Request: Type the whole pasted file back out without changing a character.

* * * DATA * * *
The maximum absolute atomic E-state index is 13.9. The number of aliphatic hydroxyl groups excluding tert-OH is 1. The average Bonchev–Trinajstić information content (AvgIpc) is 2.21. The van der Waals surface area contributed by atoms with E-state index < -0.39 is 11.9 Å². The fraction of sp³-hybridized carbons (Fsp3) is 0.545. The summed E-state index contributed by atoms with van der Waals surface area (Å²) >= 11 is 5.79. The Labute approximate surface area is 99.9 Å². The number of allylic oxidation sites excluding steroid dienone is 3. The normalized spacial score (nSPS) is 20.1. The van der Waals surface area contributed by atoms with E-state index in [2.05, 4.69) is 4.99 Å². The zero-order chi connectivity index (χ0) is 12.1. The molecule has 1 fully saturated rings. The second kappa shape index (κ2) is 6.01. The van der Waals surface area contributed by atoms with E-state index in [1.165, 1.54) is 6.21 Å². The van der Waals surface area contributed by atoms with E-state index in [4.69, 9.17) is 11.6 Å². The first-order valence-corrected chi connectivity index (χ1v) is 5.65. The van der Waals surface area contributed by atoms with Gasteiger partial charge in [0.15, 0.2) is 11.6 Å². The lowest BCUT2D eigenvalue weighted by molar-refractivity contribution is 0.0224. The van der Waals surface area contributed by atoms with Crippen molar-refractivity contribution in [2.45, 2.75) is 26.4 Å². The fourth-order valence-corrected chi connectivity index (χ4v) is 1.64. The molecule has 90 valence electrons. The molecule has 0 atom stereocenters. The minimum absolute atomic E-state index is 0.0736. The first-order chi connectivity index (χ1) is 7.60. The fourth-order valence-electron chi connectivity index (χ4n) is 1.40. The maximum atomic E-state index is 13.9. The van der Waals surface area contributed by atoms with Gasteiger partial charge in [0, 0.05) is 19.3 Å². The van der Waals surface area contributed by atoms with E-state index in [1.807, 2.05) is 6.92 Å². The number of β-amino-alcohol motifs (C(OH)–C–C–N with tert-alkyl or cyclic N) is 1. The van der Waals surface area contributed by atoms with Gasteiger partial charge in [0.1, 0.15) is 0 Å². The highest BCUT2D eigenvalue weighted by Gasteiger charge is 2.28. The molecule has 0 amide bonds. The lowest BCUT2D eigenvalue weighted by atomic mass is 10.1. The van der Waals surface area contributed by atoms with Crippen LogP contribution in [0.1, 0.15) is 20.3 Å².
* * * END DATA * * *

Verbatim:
The maximum absolute atomic E-state index is 13.9. The number of aliphatic hydroxyl groups excluding tert-OH is 1. The average Bonchev–Trinajstić information content (AvgIpc) is 2.21. The van der Waals surface area contributed by atoms with E-state index < -0.39 is 11.9 Å². The fraction of sp³-hybridized carbons (Fsp3) is 0.545. The summed E-state index contributed by atoms with van der Waals surface area (Å²) >= 11 is 5.79. The Labute approximate surface area is 99.9 Å². The number of allylic oxidation sites excluding steroid dienone is 3. The normalized spacial score (nSPS) is 20.1. The van der Waals surface area contributed by atoms with E-state index in [2.05, 4.69) is 4.99 Å². The zero-order chi connectivity index (χ0) is 12.1. The molecule has 1 fully saturated rings. The second kappa shape index (κ2) is 6.01. The van der Waals surface area contributed by atoms with E-state index in [1.165, 1.54) is 6.21 Å². The van der Waals surface area contributed by atoms with E-state index in [4.69, 9.17) is 11.6 Å². The first-order valence-corrected chi connectivity index (χ1v) is 5.65. The van der Waals surface area contributed by atoms with Gasteiger partial charge in [0.15, 0.2) is 11.6 Å². The lowest BCUT2D eigenvalue weighted by molar-refractivity contribution is 0.0224. The van der Waals surface area contributed by atoms with Crippen molar-refractivity contribution in [2.45, 2.75) is 26.4 Å². The fourth-order valence-corrected chi connectivity index (χ4v) is 1.64. The molecule has 90 valence electrons. The molecule has 0 atom stereocenters. The minimum absolute atomic E-state index is 0.0736. The first-order chi connectivity index (χ1) is 7.60. The fourth-order valence-electron chi connectivity index (χ4n) is 1.40. The maximum atomic E-state index is 13.9. The van der Waals surface area contributed by atoms with Gasteiger partial charge in [0, 0.05) is 19.3 Å². The van der Waals surface area contributed by atoms with E-state index in [1.807, 2.05) is 6.92 Å². The number of β-amino-alcohol motifs (C(OH)–C–C–N with tert-alkyl or cyclic N) is 1. The van der Waals surface area contributed by atoms with Gasteiger partial charge in [0.1, 0.15) is 0 Å². The highest BCUT2D eigenvalue weighted by Gasteiger charge is 2.28. The molecule has 0 amide bonds. The lowest BCUT2D eigenvalue weighted by atomic mass is 10.1. The van der Waals surface area contributed by atoms with Crippen LogP contribution in [0.1, 0.15) is 20.3 Å².